Wine Trails for Wine Tasting
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United States map for finding Wine Trails


US Wine Trails by State

California Wine Trails Texas Wine Trails North Dakota Wine Trails South Dakota Wine Trails Nebraska Wine Trails Kansas Wine Trails Oklahoma Wine Trails Iowa Wine Trails Minnesota Wine Trails New Mexico Wine Trails Arizona Wine Trails Colorado Wine Trails Wyoming Wine Trails Montana Wine Trails Utah Wine Trails Nevada Wine Trails Oregon Wine Trails Idaho Wine Trails Washington Wine Trails Missouri Wine Trails Arkansas Wine Trails Louisiana Wine Trails Wisonsin Wine Trails Illinois Wine Trails Indiana Wine Trails Mississippi Wine Trails Alabama Wine Trails Georgia Wine Trails Florida Wine Trails Tennessee Wine Trails South Carolina Wine Trails North Carolina Wine Trails Kentucky Wine Trails Michigan Wine Trails Ohio Wine Trails Virginia Wine Trails West Virginia Wine Trails Pennsylvania Wine Trails New York Wine Trails Maine Wine Trails New Hampshire Wine Trails Vermont Wine Trails Massachusettes Wine Trails Rhode Island Wine Trails Washington DC Wine Trails Maryland Wine Trails Delaware Wine Trails New Jersey Wine Trails Connecticut Wine Trails Alaska Wine Trails Hawaii Wine Trails

If you're looking to sample wines grown by local and family owned wineries, traveling a wine trail is a perfect place to start. Considering that you can find at least one or two wineries in every US state, wine trails are becoming more and more common and a popular tourist activity in many states. Venturing out onto a wine trail can be a scenic and efficient way to go wine tasting in a short period of time. Wine trails are most often created through a collaborative effort of local wineries, and their state's tourism & transportation departments. These "Official" wine trails can be the most reliable, if you're new to wine tasting. Given that state agencies work in conjunction with the wineries, you are most likely to be touring wineries with a long standing reputation of good quality and service. Additionally, because the transportation departments are involved in the process, portions of state highways are designated as wine trails. The transportation departments have the authority to post formal directional signs to wineries. These signs are most often purchased by the participating wineries. Check with each state to find out what their specific trail signs look like so you can become familiar with them.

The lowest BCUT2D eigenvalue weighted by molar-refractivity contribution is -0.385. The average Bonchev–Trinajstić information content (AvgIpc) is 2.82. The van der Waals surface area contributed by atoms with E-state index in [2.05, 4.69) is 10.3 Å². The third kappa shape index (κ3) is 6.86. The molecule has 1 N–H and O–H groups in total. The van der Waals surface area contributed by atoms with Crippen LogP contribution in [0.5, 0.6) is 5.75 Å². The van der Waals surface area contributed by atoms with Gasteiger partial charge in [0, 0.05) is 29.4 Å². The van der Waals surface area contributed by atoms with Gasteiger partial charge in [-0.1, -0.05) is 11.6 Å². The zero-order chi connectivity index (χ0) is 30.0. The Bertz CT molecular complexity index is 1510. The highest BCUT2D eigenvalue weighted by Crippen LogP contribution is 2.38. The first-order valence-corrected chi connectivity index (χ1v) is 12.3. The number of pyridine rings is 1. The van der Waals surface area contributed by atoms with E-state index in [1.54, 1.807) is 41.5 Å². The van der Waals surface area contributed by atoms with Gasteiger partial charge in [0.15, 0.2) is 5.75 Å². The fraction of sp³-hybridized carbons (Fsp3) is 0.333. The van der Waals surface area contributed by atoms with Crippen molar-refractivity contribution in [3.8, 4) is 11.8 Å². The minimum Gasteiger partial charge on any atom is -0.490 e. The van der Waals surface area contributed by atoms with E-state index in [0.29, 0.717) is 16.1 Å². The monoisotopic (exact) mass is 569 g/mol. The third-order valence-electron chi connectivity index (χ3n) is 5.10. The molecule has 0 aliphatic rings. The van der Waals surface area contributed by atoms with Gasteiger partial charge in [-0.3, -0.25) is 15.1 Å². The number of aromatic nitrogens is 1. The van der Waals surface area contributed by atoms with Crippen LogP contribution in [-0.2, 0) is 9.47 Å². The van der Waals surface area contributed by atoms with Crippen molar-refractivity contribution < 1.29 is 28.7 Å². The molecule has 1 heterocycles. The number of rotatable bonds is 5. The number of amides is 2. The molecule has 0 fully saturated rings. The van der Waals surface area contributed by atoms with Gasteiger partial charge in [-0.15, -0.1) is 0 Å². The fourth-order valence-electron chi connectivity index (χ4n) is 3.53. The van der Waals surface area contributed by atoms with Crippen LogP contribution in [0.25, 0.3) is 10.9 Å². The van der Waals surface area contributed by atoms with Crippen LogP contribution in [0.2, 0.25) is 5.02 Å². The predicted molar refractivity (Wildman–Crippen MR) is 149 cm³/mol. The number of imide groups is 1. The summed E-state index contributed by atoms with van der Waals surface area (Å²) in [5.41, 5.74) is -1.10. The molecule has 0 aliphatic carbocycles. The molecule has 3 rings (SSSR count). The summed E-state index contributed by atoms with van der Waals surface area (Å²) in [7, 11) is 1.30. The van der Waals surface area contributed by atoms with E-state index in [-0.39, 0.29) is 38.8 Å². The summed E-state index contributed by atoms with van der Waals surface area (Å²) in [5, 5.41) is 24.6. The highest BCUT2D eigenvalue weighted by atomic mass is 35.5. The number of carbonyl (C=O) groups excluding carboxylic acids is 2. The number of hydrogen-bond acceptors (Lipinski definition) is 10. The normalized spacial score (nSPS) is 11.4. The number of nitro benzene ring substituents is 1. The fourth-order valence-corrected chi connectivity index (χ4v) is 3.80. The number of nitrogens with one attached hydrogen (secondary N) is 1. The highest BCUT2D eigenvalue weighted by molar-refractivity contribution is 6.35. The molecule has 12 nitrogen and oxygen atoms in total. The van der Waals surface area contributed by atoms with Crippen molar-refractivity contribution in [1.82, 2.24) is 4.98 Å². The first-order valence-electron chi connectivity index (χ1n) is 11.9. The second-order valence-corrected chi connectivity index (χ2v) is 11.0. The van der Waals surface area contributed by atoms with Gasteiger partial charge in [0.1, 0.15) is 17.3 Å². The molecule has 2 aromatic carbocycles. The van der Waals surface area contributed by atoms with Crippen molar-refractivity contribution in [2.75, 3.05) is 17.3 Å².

Not all states offer formal, state designated wine trails, however, as wine tasting to grows as a significant part of a states tourist industry, more and more states are working together and forming these alliances, which benefit everyone. They bring customers to their agricultural businesses and tourist to their states, ultimately generating more revenue for the state and its residents. So although many states may not currently offer this feature to tourists, you can be certain that in time they will. In states where the government has yet to join with wineries to create official wine trails, local wineries often band together to create their own trails. These wine trails created only by the joint efforts of wineries are, in more cases, equally enjoyable and organized. You'll just need to research them outside of the state's tourism bureaus.

No matter what wine trail you follow, you're sure to taste some great wines along the way. So use the map above and choose a state to find a great wine trail and get started!

Locate Wine Trails within each of 50 the US States

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